I suspect that one reason typical New Yorker stories are so plot free is that, out of a fear of falling into cliché, their writers shy away from strong conflict, clear morality, and standard storytelling conventions. But if Whedon’s work shows anything, it’s that there’s absolutely no reason the basic elements of a sound plot can’t be combined with the virtues of the typical New Yorker story. After all, Shakespeare managed deft characterization and a brilliant use of language while telling some ripping good yarns, complete with swordfights and ghosts and witches that wouldn’t be out of place in the Buffyverse.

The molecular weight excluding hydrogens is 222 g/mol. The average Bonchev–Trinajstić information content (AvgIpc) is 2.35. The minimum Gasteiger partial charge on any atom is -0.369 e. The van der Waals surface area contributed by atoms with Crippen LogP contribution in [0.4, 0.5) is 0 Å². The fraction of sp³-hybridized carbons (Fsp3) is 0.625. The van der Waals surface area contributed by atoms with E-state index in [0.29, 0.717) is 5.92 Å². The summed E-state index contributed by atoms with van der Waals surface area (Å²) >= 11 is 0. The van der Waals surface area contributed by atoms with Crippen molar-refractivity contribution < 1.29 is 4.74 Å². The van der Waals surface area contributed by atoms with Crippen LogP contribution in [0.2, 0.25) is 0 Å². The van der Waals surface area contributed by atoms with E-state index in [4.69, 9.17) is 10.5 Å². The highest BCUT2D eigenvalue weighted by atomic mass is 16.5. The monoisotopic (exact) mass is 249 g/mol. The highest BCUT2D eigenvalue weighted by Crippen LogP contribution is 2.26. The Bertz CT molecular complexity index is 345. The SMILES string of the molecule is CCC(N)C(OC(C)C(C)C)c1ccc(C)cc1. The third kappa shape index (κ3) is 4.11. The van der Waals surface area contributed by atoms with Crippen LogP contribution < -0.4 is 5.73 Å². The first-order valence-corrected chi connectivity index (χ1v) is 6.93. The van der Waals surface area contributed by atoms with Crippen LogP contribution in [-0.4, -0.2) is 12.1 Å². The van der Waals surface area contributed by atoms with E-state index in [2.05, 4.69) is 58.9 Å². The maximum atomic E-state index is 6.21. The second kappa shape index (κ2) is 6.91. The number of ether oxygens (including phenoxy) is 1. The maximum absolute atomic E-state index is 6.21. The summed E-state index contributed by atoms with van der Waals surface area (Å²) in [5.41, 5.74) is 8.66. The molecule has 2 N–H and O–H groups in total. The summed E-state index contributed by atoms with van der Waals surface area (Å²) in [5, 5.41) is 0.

In “Normal Again,” an episode from the sixth season, Buffy is injected with venom during a fight with a demon — and wakes up in a mental institution. There she learns that she had a complete breakdown and, for the last six years has been living in a delusional world in which she is a mythical being called the Slayer. The rest of the show cuts back and forth between the Buffyverse, in which her friends capture the demon to prepare an antidote to the venom, and the mental institution, where her doctors and parents try to find a way to keep her grounded in reality. Eventually, her psychiatrist tells her that her emotional connection to her imaginary friends is what’s keeping her in the delusional world. She genuinely loves these people who don’t exist.